US military warboffins claim that they have found one of the internet's holiest grails – that of true, tagless searchable-video technology. For most of us, searching a video archive is a chancy matter. The perfect piece of footage we want to see may well be in there, but the only chance of finding it is usually that a person has …
A plausuble source
VIRAT will be a plausible source for much intelligence that really came from other sources that should not be compromised. It will work like this:
1. get intelligence from operative or cracked encryption
2. find a reason to fly a drone or "to have" had a statellite looking in the right place
3. pretend that VIRAT found the intelligence for you.
4. act on intelligence and hope the real source isn't suspected by anyone
interesting update to technology
sounds like a useful addition to existing software that is already looking at video from drones.
I remember hearing around 3 years ago about software they were using on video feeds from Afghanistan that was looking for changes in traffic (vehicles or human) i.e. a normally busy road or track suddenly stops being used by the locals or suddenly all of the traffic is sticking to one side of the road etc.
what they found was that in most cases the reason for the sudden change in behavior that the software flagged was that some form of IED had been placed on that road.
Sometime known as the Constance Babbington Smith ploy
CCTV auto recognition
Already exists. Mark Thomas went to Newham, where they use a system called Mandrake. It (is supposed to) recognise individuals from CCTV footage...
However it seems to work about as well as most DARPA projects :)
I'm not sure a lot of drone video is even *up* to CCTV quality.
El Reg reported the FBI shut down their facial recognition project running since the early 1960s (1962?) as the false recognition rate of *all* systems was still too high. Facial should be *much* simpler.
Casinos (who have a *very* keen interest in knowing who's *really* in their building) reckoned (IIRC) to be about 56% accurate (but that figures old).
It's impressive but suspicious.
can't wait to get my hands on this
Why pay some unspecified amount and have it be proprietary?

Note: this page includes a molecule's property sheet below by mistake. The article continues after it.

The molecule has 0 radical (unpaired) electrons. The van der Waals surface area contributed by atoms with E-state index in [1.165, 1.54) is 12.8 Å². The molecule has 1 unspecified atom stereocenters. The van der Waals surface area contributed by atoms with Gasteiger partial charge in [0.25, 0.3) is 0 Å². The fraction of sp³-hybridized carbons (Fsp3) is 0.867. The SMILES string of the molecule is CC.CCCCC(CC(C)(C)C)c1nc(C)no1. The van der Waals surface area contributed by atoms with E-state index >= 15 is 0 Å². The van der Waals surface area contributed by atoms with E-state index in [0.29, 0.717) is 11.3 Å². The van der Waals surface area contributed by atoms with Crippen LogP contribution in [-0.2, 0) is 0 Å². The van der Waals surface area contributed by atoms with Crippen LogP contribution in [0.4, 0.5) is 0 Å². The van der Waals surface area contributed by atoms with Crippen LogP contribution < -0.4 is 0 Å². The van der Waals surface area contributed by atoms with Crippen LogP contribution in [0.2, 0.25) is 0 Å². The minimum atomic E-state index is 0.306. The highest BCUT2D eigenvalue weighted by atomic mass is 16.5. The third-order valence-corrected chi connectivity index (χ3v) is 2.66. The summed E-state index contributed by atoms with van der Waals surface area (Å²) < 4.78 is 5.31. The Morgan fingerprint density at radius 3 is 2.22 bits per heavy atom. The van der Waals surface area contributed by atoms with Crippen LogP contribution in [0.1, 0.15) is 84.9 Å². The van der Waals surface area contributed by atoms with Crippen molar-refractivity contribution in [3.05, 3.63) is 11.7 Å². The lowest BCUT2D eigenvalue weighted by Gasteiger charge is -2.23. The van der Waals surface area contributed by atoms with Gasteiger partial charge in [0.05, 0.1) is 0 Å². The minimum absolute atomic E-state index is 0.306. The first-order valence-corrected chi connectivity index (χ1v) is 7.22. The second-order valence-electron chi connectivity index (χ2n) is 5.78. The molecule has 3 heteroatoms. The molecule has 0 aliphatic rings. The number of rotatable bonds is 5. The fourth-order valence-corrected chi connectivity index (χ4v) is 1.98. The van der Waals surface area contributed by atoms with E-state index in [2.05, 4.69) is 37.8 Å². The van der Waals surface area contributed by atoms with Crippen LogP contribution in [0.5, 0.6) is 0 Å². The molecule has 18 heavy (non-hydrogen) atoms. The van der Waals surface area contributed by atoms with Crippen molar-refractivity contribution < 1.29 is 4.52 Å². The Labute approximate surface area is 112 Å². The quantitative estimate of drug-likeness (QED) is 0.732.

Why not keep enhancing motion tracking, pattern analysis, and keep adding more models of known objects to the database?
Teach the database to recognise original and natural modifications of things. Integrate all that with realtime intel feeds. What is Lockheed able to do that some well-rewarded, sufficiently-informed geeks on government payroll cannot? Oh... we're talking big money...
Which begs the possibility...
so it's a scene analysis/decription generating system
A fairly popular subject for AI research proposals (often bank rolled by those fine ladies and gentlemen at DARPA) since the 1970s.
Looks like the Nth generation go round *might* have finally proved flexible enough for deployment IRL.
The implementation project sounds like a classic LockMart deal.
It'll cost a fortune and *might* work.
But if it doesn't they'll just hide it behind "National security" and re-direct/re-scope to further research.
And bank the profits as per SOP.
Maybe scanning the video is not the problem
As others commented the ability to scan videos exists (your mileage will vary). So maybe part of this tool is an ability to take an instruction.
Some of the contract information refers to improving the query aspect. How do you describe to software the thing you want it to find?
If you've ever tried finding a music track by humming a few notes you'll know how difficult it is. We're OK at translating verbal instructions to, say, find something but far from perfect.
- Vid Hubble 'scope scans 200,000 ton CHUNKY CRUMBLE ENIGMA
- Google offers up its own Googlers in cloud channel chumship trawl
- Bugger the jetpack, where's my 21st-century Psion?
- Interview Global Warming IS REAL, argues sceptic mathematician - it just isn't THERMAGEDDON
- Apple to grieving sons: NO, you cannot have access to your dead mum's iPad